LAS VEGAS – The Clark County School Board in Las Vegas is ignoring parents’ concerns and pushing forward with the possibility of including lessons on gender identity, sexual orientation in the district’s sex ed curriculum.

The board voted Thursday to explore expanding the district’s sex education curriculum for middle and high school students to include several controversial topics Planned Parenthood and the American Civil Liberties Union thinks are important, the Las Vegas Sun reports.

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“I understand there are sensitivities for different groups of my constituents, but no student should feel as though they are not valid,” trustee Chris Garvy told the large public meeting at Las Vegas Academy.

The meeting was the second since September on the issue, and the board voted unanimously to “review ways to include topics like sexual orientation, gender identity and gender stereotypes in current sex ed curriculum for middle and high school students,” according to the news site.

The move essentially ignores a majority of parents who took a district survey earlier this year and expressed opposition to including the topics. Those parents came out in force during a board meeting in late September, when they called on the district to maintain the current practice of requiring parents to opt-in to sex ed lessons.

Many parents are concerned that including homosexuality in sex ed lessons could “confuse” students, and are demanding control over what their children learn about sex. They also do not believe students in middle school should learn about making responsible sexual choices, information on where to acquire contraception or other topics, as called for by Planned Parenthood and other advocates for “comprehensive” sex ed, according to Sun.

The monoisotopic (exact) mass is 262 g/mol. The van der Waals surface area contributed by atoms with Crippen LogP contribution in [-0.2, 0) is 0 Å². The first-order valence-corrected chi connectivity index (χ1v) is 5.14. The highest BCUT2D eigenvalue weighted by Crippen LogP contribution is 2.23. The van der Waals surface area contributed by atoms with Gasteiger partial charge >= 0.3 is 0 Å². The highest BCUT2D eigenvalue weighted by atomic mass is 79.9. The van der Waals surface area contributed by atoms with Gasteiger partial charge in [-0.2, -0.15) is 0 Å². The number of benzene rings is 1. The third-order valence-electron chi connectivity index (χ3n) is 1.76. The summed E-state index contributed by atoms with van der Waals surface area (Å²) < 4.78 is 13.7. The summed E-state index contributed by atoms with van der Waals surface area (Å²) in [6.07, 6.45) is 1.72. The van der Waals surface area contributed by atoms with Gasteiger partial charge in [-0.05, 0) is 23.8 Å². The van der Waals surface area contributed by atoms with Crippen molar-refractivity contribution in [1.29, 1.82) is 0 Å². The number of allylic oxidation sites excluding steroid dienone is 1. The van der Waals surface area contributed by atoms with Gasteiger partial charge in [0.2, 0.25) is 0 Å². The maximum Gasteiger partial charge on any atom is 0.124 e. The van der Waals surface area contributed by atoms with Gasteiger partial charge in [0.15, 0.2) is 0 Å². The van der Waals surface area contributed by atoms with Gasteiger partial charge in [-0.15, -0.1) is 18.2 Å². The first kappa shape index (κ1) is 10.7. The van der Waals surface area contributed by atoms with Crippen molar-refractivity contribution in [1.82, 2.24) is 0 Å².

On the latter issue, school board seemed to agree with parents, though they voted to explore changes at both middle school and high school levels.

“It’s not safe for us to be introducing these things at grade five,” trustee Erin Cranor said. “We’re not keeping them safe if we accidentally institutionalize (the idea) of them being sexually active at a young age.”

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The Sun reports parents at the meeting also demanded representation on the district’s sex education advisory committee, or SEAC, and board members agreed to look including them.

“Parents need to be represented on the SEAC board,” said Deborah Earl, head of the Power2Parent advocacy group opposing the changes. “That’s what it was designed for.”

Trustee Carolyn Edwards, however, made sure parents knew their place, and said their input on the sex education their children receive is no more important than any other taxpayer’s.

“Every voting person in this county is a constituent, whether you’re a parent or not,” she said, according to the Las Vegas Review Journal.

“My children are not in school anymore (but) that doesn’t mean my opinion doesn’t matter,” Edwards said. “Nor should it mean that someone else’s opinion doesn’t matter just because they don’t have a student in the district.”

Trustee Garvey also asked school administrators to examine the possibility of offering more than one type of sex education curriculum, to give parents the opportunity to select the type of information their children would receive about sex, the news site reports.

“Option A – what I call ‘sex ed lite’ – may be the choice for the majority in (one) community, and Option B may be the choice now where you get ‘the Full Monty,’” he said.